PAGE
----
10 ideas for pumpkin decorating
In addition to candy and costumes, one of the best parts of Halloween is turning a pumpkin into something cool, crazy or scary. The traditional way to do that is to carve out a face or other neat design, but you obviously can't hand a kid a sharp knife. So how do you get little ones involved in the creation of their dream pumpkin?
1. Colored markers are the perfect way to draw whatever you like. Younger kids can scribble (or color in pictures you draw), while older kids can write words, draw cats or witches.
2. Break out some stencils, glitter, sequins and glue to bedazzle any pumpkin. The pumpkin embodies Halloween, so stencils can be any shape or size. Why not make some glittery green pine trees or pink hearts on that nice orange canvas?
3. For something completely different but in keeping with the holiday, have your child paint a pumpkin white. Then glue on some store-bought black cobwebs (or create them using yarn). The final step is to attach some plastic spiders for a creepy, crawly pumpkin.
4. Paint a pumpkin black and decorate it using white paint to make a witch's face, a family of ghosts, a skeleton or just the word BOO!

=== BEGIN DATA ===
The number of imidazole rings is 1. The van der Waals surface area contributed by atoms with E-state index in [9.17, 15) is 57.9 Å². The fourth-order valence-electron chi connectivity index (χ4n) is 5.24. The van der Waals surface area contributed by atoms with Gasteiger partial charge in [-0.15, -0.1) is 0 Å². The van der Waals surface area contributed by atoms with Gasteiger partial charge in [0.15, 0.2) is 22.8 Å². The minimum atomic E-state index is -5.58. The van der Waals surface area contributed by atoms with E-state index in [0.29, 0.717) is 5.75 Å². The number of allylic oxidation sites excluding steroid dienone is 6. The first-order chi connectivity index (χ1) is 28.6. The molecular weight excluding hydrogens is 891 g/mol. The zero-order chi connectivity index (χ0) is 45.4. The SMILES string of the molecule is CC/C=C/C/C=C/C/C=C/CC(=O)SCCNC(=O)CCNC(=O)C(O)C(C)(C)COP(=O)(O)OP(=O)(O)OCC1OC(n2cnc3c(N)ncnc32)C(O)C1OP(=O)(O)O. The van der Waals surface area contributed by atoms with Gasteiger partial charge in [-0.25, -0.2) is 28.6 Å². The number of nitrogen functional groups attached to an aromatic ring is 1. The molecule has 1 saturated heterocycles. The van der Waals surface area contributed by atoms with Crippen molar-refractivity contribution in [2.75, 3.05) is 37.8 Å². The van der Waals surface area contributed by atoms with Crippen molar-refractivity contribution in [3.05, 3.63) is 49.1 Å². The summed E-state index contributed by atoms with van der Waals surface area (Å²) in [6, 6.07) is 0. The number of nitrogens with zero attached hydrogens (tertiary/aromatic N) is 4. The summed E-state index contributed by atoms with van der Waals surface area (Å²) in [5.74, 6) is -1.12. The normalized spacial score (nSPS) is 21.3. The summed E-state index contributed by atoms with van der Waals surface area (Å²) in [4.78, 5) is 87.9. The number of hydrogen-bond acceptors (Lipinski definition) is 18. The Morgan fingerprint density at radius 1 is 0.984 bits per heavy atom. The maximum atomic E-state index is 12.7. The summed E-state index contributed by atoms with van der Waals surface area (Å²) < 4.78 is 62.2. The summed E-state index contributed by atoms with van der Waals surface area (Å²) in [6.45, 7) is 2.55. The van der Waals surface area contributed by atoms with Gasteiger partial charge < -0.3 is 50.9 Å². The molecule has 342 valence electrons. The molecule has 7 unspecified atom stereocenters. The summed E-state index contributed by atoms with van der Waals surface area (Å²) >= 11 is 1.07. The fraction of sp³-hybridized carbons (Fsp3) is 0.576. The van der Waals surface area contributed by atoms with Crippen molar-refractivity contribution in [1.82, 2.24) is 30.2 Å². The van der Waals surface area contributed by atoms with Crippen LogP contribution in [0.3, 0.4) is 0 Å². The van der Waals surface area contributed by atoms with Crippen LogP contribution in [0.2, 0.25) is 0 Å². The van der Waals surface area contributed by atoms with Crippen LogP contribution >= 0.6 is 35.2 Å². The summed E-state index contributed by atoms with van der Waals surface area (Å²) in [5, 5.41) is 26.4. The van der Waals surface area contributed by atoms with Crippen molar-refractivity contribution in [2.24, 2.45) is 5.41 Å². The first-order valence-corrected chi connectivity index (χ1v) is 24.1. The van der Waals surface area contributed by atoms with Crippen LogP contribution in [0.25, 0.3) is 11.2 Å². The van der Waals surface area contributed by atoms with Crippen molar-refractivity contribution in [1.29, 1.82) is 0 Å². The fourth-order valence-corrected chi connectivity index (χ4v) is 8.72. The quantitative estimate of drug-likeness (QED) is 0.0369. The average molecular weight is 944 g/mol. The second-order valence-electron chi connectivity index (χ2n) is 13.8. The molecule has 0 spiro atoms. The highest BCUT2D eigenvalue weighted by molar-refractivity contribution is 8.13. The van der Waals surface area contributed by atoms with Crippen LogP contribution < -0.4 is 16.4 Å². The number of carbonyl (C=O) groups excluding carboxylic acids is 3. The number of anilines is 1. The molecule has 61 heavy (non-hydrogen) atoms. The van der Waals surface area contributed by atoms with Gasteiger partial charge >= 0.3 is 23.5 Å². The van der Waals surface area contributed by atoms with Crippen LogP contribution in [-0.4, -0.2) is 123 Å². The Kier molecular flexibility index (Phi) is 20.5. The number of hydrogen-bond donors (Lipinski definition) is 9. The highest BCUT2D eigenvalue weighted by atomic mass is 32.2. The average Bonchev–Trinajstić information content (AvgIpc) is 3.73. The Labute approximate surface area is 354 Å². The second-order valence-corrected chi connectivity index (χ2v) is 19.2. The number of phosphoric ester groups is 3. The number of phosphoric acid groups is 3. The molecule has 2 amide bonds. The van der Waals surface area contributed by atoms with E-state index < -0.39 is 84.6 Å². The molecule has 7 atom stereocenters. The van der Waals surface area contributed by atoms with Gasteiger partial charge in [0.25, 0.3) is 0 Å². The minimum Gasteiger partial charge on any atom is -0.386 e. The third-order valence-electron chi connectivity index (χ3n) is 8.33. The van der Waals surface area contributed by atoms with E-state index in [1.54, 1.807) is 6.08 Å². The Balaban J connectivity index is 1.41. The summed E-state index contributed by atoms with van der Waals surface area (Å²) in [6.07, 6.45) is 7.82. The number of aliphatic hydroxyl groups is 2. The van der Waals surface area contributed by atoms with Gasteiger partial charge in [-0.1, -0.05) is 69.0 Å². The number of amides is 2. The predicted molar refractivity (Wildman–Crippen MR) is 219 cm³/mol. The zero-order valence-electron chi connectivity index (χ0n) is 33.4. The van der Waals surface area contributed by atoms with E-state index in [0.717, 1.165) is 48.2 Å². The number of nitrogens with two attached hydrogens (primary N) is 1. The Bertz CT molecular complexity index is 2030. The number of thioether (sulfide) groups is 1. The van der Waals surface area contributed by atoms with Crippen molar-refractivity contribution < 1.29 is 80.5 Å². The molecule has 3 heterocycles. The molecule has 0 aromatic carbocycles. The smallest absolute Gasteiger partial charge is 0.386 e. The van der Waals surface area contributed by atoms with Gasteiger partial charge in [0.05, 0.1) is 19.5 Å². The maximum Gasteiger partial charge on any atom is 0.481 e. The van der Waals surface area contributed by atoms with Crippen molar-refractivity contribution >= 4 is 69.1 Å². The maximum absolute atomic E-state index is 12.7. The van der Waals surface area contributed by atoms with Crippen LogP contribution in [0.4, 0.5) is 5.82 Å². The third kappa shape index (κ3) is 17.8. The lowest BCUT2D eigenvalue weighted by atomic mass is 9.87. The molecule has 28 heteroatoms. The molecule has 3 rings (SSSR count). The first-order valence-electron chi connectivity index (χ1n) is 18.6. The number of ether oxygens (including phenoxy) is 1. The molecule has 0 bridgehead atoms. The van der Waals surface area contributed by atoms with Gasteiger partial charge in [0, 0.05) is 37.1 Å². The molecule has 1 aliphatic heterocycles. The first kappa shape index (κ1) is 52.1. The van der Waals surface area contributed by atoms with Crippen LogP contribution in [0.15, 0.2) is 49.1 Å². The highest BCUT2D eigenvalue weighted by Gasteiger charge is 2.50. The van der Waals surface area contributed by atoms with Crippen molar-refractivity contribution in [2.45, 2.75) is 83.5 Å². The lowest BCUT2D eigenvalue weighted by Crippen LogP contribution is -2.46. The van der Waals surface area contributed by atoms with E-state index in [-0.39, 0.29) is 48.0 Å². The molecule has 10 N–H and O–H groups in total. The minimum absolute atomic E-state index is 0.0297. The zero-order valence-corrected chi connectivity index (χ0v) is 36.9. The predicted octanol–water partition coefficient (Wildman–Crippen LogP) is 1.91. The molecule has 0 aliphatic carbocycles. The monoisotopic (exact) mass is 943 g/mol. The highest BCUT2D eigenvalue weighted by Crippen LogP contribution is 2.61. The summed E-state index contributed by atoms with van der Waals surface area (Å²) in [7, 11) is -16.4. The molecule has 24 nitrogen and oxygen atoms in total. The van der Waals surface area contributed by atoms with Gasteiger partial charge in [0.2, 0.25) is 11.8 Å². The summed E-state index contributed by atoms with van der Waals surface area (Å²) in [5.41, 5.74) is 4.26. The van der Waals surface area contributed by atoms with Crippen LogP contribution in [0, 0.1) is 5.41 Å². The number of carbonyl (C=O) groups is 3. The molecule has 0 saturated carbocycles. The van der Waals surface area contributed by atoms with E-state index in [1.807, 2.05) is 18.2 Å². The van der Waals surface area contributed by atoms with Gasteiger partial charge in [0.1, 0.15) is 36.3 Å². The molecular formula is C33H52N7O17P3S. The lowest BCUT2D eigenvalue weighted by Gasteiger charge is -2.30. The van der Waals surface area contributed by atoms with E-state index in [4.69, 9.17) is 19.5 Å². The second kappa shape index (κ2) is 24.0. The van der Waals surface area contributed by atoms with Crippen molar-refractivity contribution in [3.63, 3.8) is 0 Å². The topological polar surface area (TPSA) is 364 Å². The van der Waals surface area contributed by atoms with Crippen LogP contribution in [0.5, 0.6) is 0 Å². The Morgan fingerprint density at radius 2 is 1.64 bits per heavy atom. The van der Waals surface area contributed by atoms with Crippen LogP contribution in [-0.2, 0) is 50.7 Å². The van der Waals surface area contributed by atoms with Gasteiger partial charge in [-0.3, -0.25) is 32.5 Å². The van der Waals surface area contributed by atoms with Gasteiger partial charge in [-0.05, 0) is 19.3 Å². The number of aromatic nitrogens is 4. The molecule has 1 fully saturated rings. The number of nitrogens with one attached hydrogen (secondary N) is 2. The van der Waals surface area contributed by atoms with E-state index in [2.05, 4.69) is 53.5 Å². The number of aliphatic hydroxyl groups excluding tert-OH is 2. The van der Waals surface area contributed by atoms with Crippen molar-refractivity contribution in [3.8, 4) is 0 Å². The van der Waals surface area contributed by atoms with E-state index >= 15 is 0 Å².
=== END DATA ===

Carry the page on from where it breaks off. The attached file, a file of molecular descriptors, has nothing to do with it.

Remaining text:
5. Paint a pumpkin gold or silver and let your child have fun gluing on candy corn, jelly beans in assorted colors and other colorful candies. See if he can make a pattern or his initial on the pumpkin using these treats.
6. Now your child's pumpkin can match her costume! Mr. Potato Head pumpkin-decorating kits are all the rage these days and can be found at virtually any store that sells Halloween decorations. Kits are sold in many types, like witch, vampire, pirate, fireman, princess and more. You can also easily find kits to create well-known pumpkin characters such as Elmo or Angry Birds. An added bonus is that these kits are reusable, so they are friendly to the environment.
7. Along the lines of Mr. Potato Head, there are several kits available (plastic or wood) that allow kids to mix and match silly ears, eyes, mouths and more to attach to the pumpkin.
8. Create your own pumpkin family. You can buy a mini-pumpkin to represent a baby in your family, a large one for a dad or mom, and medium-size pumpkins for children. Raid the craft drawer and let the kids glue on cut-out felt and yarn for clothing and hair, buttons and ribbon for additional decorations.
9. Have a ball! My youngest son is in love with any sport that involves a ball. He would be thrilled to help paint a pumpkin white like a baseball and draw on some red stitching. You can also make a basketball or soccer ball out of a pumpkin - just don't throw it!
10. Cut shapes from sponges, put some washable paint in small bowls and let your little one have some stamping fun on a pumpkin.
Kerrie McLoughlin is the homeschooling writer mom of five who blogs about the controlled chaos at TheKerrieShow.com.